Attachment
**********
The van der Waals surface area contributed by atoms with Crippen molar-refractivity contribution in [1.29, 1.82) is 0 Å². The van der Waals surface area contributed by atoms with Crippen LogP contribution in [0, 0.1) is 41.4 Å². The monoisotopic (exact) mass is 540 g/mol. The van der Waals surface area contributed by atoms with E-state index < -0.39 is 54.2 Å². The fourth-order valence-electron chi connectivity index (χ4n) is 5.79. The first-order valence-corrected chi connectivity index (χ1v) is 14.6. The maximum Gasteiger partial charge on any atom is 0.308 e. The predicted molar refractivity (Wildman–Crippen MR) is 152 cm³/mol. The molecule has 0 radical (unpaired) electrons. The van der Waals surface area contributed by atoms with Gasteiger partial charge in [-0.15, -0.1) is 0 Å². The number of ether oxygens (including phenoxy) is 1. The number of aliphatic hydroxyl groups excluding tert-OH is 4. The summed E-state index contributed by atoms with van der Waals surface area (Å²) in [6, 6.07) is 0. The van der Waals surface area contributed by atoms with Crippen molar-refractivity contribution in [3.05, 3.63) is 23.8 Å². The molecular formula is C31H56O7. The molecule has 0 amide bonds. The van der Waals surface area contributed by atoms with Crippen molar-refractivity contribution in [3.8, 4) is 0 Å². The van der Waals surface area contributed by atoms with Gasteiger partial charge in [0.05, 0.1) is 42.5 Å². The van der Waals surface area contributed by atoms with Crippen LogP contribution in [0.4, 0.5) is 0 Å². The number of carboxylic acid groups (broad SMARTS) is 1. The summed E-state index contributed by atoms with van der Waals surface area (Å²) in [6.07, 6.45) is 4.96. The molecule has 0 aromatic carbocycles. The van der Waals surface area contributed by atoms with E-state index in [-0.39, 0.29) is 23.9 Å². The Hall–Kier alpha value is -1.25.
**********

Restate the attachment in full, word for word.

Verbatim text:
The van der Waals surface area contributed by atoms with Crippen molar-refractivity contribution in [1.29, 1.82) is 0 Å². The van der Waals surface area contributed by atoms with Crippen LogP contribution in [0, 0.1) is 41.4 Å². The monoisotopic (exact) mass is 540 g/mol. The van der Waals surface area contributed by atoms with E-state index < -0.39 is 54.2 Å². The fourth-order valence-electron chi connectivity index (χ4n) is 5.79. The first-order valence-corrected chi connectivity index (χ1v) is 14.6. The maximum Gasteiger partial charge on any atom is 0.308 e. The predicted molar refractivity (Wildman–Crippen MR) is 152 cm³/mol. The molecule has 0 radical (unpaired) electrons. The van der Waals surface area contributed by atoms with Gasteiger partial charge in [-0.15, -0.1) is 0 Å². The number of ether oxygens (including phenoxy) is 1. The number of aliphatic hydroxyl groups excluding tert-OH is 4. The summed E-state index contributed by atoms with van der Waals surface area (Å²) in [6, 6.07) is 0. The van der Waals surface area contributed by atoms with Crippen molar-refractivity contribution in [3.05, 3.63) is 23.8 Å². The molecular formula is C31H56O7. The molecule has 0 amide bonds. The van der Waals surface area contributed by atoms with Crippen molar-refractivity contribution in [3.8, 4) is 0 Å². The van der Waals surface area contributed by atoms with Gasteiger partial charge in [0.05, 0.1) is 42.5 Å². The van der Waals surface area contributed by atoms with Crippen LogP contribution in [0.4, 0.5) is 0 Å². The number of carboxylic acid groups (broad SMARTS) is 1. The summed E-state index contributed by atoms with van der Waals surface area (Å²) in [6.07, 6.45) is 4.96. The molecule has 0 aromatic carbocycles. The van der Waals surface area contributed by atoms with E-state index in [-0.39, 0.29) is 23.9 Å². The Hall–Kier alpha value is -1.25.